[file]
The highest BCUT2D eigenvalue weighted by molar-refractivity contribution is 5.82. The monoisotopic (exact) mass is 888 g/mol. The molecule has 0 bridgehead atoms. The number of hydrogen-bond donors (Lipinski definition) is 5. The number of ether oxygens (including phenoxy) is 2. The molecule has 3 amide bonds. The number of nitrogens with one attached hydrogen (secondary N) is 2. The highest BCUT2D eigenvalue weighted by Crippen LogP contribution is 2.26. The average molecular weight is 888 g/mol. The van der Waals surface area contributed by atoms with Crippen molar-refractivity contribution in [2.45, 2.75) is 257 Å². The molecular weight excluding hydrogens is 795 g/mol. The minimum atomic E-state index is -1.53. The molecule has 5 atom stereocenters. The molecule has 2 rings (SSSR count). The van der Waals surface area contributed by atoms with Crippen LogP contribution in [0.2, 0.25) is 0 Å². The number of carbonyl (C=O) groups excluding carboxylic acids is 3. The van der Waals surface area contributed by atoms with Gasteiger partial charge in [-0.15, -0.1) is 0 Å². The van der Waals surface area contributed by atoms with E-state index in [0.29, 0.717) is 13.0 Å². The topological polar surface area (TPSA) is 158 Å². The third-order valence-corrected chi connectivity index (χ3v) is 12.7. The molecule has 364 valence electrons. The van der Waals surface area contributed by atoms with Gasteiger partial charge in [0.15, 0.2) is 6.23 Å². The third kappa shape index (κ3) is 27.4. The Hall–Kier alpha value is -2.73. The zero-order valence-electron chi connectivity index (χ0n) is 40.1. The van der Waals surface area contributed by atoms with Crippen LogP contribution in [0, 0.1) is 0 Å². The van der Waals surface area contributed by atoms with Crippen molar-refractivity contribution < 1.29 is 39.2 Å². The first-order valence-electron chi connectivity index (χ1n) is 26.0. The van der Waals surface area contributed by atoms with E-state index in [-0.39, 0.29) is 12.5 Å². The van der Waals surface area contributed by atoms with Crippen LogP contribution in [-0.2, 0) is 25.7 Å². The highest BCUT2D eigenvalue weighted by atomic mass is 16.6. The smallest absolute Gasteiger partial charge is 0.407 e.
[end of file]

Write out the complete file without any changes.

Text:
The highest BCUT2D eigenvalue weighted by molar-refractivity contribution is 5.82. The monoisotopic (exact) mass is 888 g/mol. The molecule has 0 bridgehead atoms. The number of hydrogen-bond donors (Lipinski definition) is 5. The number of ether oxygens (including phenoxy) is 2. The molecule has 3 amide bonds. The number of nitrogens with one attached hydrogen (secondary N) is 2. The highest BCUT2D eigenvalue weighted by Crippen LogP contribution is 2.26. The average molecular weight is 888 g/mol. The van der Waals surface area contributed by atoms with Crippen molar-refractivity contribution in [2.45, 2.75) is 257 Å². The molecular weight excluding hydrogens is 795 g/mol. The minimum atomic E-state index is -1.53. The molecule has 5 atom stereocenters. The molecule has 2 rings (SSSR count). The van der Waals surface area contributed by atoms with Crippen LogP contribution in [0.2, 0.25) is 0 Å². The number of carbonyl (C=O) groups excluding carboxylic acids is 3. The van der Waals surface area contributed by atoms with Gasteiger partial charge in [-0.15, -0.1) is 0 Å². The van der Waals surface area contributed by atoms with E-state index in [0.29, 0.717) is 13.0 Å². The topological polar surface area (TPSA) is 158 Å². The third-order valence-corrected chi connectivity index (χ3v) is 12.7. The molecule has 364 valence electrons. The van der Waals surface area contributed by atoms with Gasteiger partial charge in [0.15, 0.2) is 6.23 Å². The third kappa shape index (κ3) is 27.4. The Hall–Kier alpha value is -2.73. The zero-order valence-electron chi connectivity index (χ0n) is 40.1. The van der Waals surface area contributed by atoms with Crippen LogP contribution in [0, 0.1) is 0 Å². The van der Waals surface area contributed by atoms with Crippen molar-refractivity contribution < 1.29 is 39.2 Å². The first-order valence-electron chi connectivity index (χ1n) is 26.0. The van der Waals surface area contributed by atoms with E-state index in [-0.39, 0.29) is 12.5 Å². The van der Waals surface area contributed by atoms with Crippen LogP contribution in [-0.2, 0) is 25.7 Å². The highest BCUT2D eigenvalue weighted by atomic mass is 16.6. The smallest absolute Gasteiger partial charge is 0.407 e.